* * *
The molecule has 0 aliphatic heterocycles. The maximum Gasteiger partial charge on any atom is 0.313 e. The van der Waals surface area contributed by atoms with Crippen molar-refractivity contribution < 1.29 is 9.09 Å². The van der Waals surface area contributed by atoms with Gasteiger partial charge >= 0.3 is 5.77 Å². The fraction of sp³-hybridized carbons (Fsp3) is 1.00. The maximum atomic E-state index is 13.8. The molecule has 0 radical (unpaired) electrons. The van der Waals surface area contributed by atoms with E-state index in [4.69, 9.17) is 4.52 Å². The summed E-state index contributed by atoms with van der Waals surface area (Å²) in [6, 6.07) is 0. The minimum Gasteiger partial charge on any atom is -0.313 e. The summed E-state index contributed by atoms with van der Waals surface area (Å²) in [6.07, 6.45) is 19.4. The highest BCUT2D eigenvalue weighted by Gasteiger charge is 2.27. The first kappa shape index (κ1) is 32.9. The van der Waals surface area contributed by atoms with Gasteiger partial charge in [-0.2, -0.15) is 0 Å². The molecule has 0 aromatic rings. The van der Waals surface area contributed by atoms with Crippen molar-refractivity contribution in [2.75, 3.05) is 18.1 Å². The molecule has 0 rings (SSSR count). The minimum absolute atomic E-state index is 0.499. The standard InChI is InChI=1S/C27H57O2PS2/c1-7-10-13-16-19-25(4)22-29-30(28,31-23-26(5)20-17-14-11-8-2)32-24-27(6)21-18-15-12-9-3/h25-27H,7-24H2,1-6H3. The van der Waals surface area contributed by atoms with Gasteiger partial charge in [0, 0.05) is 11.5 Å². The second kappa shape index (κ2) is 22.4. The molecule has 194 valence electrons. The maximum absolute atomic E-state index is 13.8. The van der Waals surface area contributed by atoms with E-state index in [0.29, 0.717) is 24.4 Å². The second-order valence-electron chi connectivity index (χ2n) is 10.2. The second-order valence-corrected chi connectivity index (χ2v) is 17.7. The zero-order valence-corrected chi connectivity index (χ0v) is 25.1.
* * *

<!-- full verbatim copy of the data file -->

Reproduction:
The molecule has 0 aliphatic heterocycles. The maximum Gasteiger partial charge on any atom is 0.313 e. The van der Waals surface area contributed by atoms with Crippen molar-refractivity contribution < 1.29 is 9.09 Å². The van der Waals surface area contributed by atoms with Gasteiger partial charge >= 0.3 is 5.77 Å². The fraction of sp³-hybridized carbons (Fsp3) is 1.00. The maximum atomic E-state index is 13.8. The molecule has 0 radical (unpaired) electrons. The van der Waals surface area contributed by atoms with E-state index in [4.69, 9.17) is 4.52 Å². The summed E-state index contributed by atoms with van der Waals surface area (Å²) in [6, 6.07) is 0. The minimum Gasteiger partial charge on any atom is -0.313 e. The summed E-state index contributed by atoms with van der Waals surface area (Å²) in [6.07, 6.45) is 19.4. The highest BCUT2D eigenvalue weighted by Gasteiger charge is 2.27. The first kappa shape index (κ1) is 32.9. The van der Waals surface area contributed by atoms with Gasteiger partial charge in [-0.2, -0.15) is 0 Å². The molecule has 0 aromatic rings. The van der Waals surface area contributed by atoms with Crippen molar-refractivity contribution in [2.75, 3.05) is 18.1 Å². The molecule has 0 rings (SSSR count). The minimum absolute atomic E-state index is 0.499. The standard InChI is InChI=1S/C27H57O2PS2/c1-7-10-13-16-19-25(4)22-29-30(28,31-23-26(5)20-17-14-11-8-2)32-24-27(6)21-18-15-12-9-3/h25-27H,7-24H2,1-6H3. The van der Waals surface area contributed by atoms with Gasteiger partial charge in [0, 0.05) is 11.5 Å². The second kappa shape index (κ2) is 22.4. The molecule has 194 valence electrons. The maximum absolute atomic E-state index is 13.8. The van der Waals surface area contributed by atoms with E-state index in [0.29, 0.717) is 24.4 Å². The second-order valence-electron chi connectivity index (χ2n) is 10.2. The second-order valence-corrected chi connectivity index (χ2v) is 17.7. The zero-order valence-corrected chi connectivity index (χ0v) is 25.1.